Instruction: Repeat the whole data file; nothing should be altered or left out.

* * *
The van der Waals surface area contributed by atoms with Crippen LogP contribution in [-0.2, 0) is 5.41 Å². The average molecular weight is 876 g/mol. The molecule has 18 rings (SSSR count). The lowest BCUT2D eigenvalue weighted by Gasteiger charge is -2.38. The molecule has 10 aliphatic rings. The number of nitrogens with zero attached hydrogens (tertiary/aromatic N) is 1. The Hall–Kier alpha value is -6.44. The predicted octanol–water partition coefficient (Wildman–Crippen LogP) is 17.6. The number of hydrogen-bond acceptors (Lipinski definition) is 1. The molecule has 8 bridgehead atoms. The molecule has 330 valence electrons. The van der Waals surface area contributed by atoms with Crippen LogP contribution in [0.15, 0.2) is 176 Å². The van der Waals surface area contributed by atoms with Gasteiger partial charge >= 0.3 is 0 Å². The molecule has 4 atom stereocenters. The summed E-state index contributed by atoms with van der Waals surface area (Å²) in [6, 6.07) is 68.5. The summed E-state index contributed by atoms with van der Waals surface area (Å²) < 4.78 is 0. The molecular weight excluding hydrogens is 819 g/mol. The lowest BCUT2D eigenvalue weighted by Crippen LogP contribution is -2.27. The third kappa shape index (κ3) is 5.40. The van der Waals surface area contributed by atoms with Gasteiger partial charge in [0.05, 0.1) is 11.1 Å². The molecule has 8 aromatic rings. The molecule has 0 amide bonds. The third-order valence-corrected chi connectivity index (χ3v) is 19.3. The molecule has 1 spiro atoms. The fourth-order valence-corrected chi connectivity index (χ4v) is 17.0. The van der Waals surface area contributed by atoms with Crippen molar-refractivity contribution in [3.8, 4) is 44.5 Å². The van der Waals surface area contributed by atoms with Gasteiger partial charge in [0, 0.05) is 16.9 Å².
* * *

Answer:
The van der Waals surface area contributed by atoms with Crippen LogP contribution in [-0.2, 0) is 5.41 Å². The average molecular weight is 876 g/mol. The molecule has 18 rings (SSSR count). The lowest BCUT2D eigenvalue weighted by Gasteiger charge is -2.38. The molecule has 10 aliphatic rings. The number of nitrogens with zero attached hydrogens (tertiary/aromatic N) is 1. The Hall–Kier alpha value is -6.44. The predicted octanol–water partition coefficient (Wildman–Crippen LogP) is 17.6. The number of hydrogen-bond acceptors (Lipinski definition) is 1. The molecule has 8 bridgehead atoms. The molecule has 330 valence electrons. The van der Waals surface area contributed by atoms with Crippen LogP contribution in [0.15, 0.2) is 176 Å². The van der Waals surface area contributed by atoms with Gasteiger partial charge >= 0.3 is 0 Å². The molecule has 4 atom stereocenters. The summed E-state index contributed by atoms with van der Waals surface area (Å²) in [6, 6.07) is 68.5. The summed E-state index contributed by atoms with van der Waals surface area (Å²) < 4.78 is 0. The molecular weight excluding hydrogens is 819 g/mol. The lowest BCUT2D eigenvalue weighted by Crippen LogP contribution is -2.27. The third kappa shape index (κ3) is 5.40. The van der Waals surface area contributed by atoms with Gasteiger partial charge in [0.05, 0.1) is 11.1 Å². The molecule has 8 aromatic rings. The molecule has 0 amide bonds. The third-order valence-corrected chi connectivity index (χ3v) is 19.3. The molecule has 1 spiro atoms. The fourth-order valence-corrected chi connectivity index (χ4v) is 17.0. The van der Waals surface area contributed by atoms with Crippen molar-refractivity contribution in [3.8, 4) is 44.5 Å². The van der Waals surface area contributed by atoms with Gasteiger partial charge in [0, 0.05) is 16.9 Å².